Heather Adams, 48, was sworn in January 6 as Lancaster County’s first female district attorney and marked 100 days in office on April 15.
LNP recently talked with Adams about what the job, and leading a staff of more than 80 employees, has been like.
What did you find different about the job than you expected?
Probably just the demands of the job on a daily basis. There was no forgiving moment for the administration. As soon as we came in, we were hit with a lot of stuff: Scheid happened. We were dealing with Luna. There were some pretty heavy things that came across our desk.
(Adams announced in January that her office, along with Manor Township police, was taking investigative action related to the Andrew T. Scheid Funeral Home near Millersville. Scheid, who has not been charged with any crimes, had his funeral board license suspended indefinitely in February. Her reference to Luna was about a request for the autopsy record of Jonathan Luna, a Baltimore federal prosecutor whose body was found in 2003 in Brecknock Township. In February, a judge agreed with Adams’ request to seal the records. LNP|LancasterOnline is litigating the decision to close the records to the public.)
What does a typical day look like?
A typical day (pre-COVID-19) would start at the office generally around 8 a.m. and would begin with me trying to catch up on any emails from the previous day or days. Once the day begins, a number of different assistant district attorneys typically stop in to discuss cases or issues that they are dealing throughout the day. There are many case meetings, meetings with other groups and a regularly scheduled weekly management meeting with my first assistant. Yes: Many meetings.
Do assistant district attorneys ask: Former D.A. Craig Stedman did it this way. How do you want it done?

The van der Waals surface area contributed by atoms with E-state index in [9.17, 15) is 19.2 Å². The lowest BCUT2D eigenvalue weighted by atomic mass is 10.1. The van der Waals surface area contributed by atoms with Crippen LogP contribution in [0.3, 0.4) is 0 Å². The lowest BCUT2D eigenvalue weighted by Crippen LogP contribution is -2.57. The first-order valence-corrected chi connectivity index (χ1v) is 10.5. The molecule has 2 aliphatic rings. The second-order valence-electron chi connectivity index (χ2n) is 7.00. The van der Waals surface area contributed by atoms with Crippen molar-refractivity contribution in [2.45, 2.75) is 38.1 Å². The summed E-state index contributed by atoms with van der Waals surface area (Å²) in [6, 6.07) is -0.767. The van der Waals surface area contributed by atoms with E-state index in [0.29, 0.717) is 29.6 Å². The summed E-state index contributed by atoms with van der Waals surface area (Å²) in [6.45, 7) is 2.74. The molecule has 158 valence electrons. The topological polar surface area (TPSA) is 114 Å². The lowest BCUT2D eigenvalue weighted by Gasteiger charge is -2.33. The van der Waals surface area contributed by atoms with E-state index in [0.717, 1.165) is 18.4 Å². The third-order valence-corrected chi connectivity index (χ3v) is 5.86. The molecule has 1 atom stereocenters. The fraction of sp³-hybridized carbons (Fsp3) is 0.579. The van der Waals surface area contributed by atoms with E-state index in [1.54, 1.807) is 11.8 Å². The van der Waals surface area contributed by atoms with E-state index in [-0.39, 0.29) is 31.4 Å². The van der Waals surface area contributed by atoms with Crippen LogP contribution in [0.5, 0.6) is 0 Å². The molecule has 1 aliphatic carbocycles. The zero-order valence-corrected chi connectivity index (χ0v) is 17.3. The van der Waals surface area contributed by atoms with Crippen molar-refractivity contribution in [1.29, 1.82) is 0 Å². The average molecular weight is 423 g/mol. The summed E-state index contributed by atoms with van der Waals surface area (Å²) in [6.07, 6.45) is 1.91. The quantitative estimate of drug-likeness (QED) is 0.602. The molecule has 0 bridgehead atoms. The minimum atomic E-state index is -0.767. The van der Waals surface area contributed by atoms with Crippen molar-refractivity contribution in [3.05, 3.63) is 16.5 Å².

Mostly they are making me aware of issues I need to be aware of. A couple of times it was: This how we handled it before, but we wanted to check with you how do you want to move going forward? I’ve been really appreciative of that. I feel very supported by everyone.
What is it like replacing Stedman, who held the position for three terms?
I think to his credit, he set me up for success with a lot of the programs that are currently going on. Treatments courts. Accelerated rehabilitative disposition (which allows certain first-time offenders to complete a probationary program with the opportunity to clear their record.) The diversionary programs.
Will you prosecute cases?
That’s probably a solid no. I talked with Judge Donald Totaro and he advised against it. He did one case when he was the district attorney and said it was extremely difficult.
What, if any, changes are you making?
We’re trying to identify some efficiencies. I sent out a survey to the staff before I was sworn in. I got a lot of honest answers and feedback. That was incredibly helpful to identify priorities. One issue raised was inequitable work distribution. That affects morale.
Travis Anderson was named first deputy district attorney, which is a new position. He will coordinate trial teams, handle plea-approvals and case assignments, to make sure the workload is evenly distributed.
We created a community prosecutor position, which hasn’t been filled yet, by revamping the community outreach coordinator position. The community prosecutor will handle drug court, veterans court and mental health court exclusively. Those programs are now being handled by three different prosecutors, which requires them to spend a day to day and a half a week on them. So that should be more efficient.